Microbiome Technology Developed at Stony Brook May Help Combat Certain Infections

Ortek Therapeutics licenses Stony Brook’s patent applications for new microbiome altering compositions and methods for reducing body odor causing bacteria and S. Aureus proliferation

November 19, 2015 – Stony Brook University and Ortek Therapeutics, Inc. announced today that two patent applications were filed in the United States and internationally for nutrient based compositions utilizing an innovative microbiome technology that may help combat certain infections. Developed at Stony Brook University, these compositions have been exclusively licensed to Ortek as part of a long-standing and commercially successful collaboration with Stony Brook University and the State University of New York (SUNY) Research Foundation.

This microbiome technology will be applied to potentially treat certain infections common to several areas of the body. These patent-pending microbiome altering compositions have broad applications designed to help improve human health and quality of life. These applications include a composition to reduce cutaneous odor-causing bacteria found at the human axilla and foot regions, and a composition to reduce cutaneous and nasal atrium Staphylococcus aureus proliferation. Ortek is seeking licensing partners to further develop and commercialize these cutting-edge compositions, which can be incorporated into an array of over-the-counter and prescription products.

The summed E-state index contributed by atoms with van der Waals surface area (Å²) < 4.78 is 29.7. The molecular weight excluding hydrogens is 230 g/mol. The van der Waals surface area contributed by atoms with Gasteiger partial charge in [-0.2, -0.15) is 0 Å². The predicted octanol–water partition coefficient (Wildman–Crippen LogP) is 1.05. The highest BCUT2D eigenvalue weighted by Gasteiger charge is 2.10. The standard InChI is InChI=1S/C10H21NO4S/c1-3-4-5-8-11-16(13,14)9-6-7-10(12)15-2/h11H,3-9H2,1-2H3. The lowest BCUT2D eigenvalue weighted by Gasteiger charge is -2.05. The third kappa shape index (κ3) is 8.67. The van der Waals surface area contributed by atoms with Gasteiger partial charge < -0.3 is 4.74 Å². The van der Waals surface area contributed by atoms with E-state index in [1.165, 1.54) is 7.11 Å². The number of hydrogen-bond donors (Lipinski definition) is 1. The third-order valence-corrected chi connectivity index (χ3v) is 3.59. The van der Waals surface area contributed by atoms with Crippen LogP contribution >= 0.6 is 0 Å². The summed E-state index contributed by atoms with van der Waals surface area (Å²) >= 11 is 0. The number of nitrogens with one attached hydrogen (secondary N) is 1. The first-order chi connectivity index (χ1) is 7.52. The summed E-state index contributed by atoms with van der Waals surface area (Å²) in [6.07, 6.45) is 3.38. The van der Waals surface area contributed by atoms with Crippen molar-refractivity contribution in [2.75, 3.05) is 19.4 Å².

These breakthrough compositions were developed at Stony Brook University under the leadership of Dr. Israel Kleinberg DDS, PhD, DSc, Distinguished University Professor in the Department of Oral Biology and Pathology in the School of Dental Medicine. Dr. Kleinberg is a pioneer in understanding the oral microbiome, specifically his landmark mixed-bacteria ecological approach of the role of oral bacteria in dental caries causation and prevention.

Dr. Israel Kleinberg

Dr. Israel Kleinberg

“I have spent over 40 years investigating the compositions and metabolisms of oral bacterial communities and how they are affected collectively by ecological conditions and changes,” said Dr. Kleinberg. “This ongoing research has provided significant understanding of microbiomes in and outside of the oral cavity. This has led to the development of compositions and methods for the inhibition of the growth and/or metabolism of human cutaneous malodor-generating microbiota and Staphylococcus aureus proliferation on the skin and in the nasal passages.”

“We are excited about the promise of these unique compositions that are the result of thorough and extensive research in microbiome science,” said Mitchell Goldberg, President of Ortek. “By favoring beneficial bacteria, these nutrient-based compositions can help modify and maintain healthy cutaneous microfloras.”

Goldberg expects that with this microbiome manipulating approach, further research into commercial applications could provide a new paradigm for the prevention of body odor and cutaneous and nasal atrium staph infections, including MRSA and MSSA.

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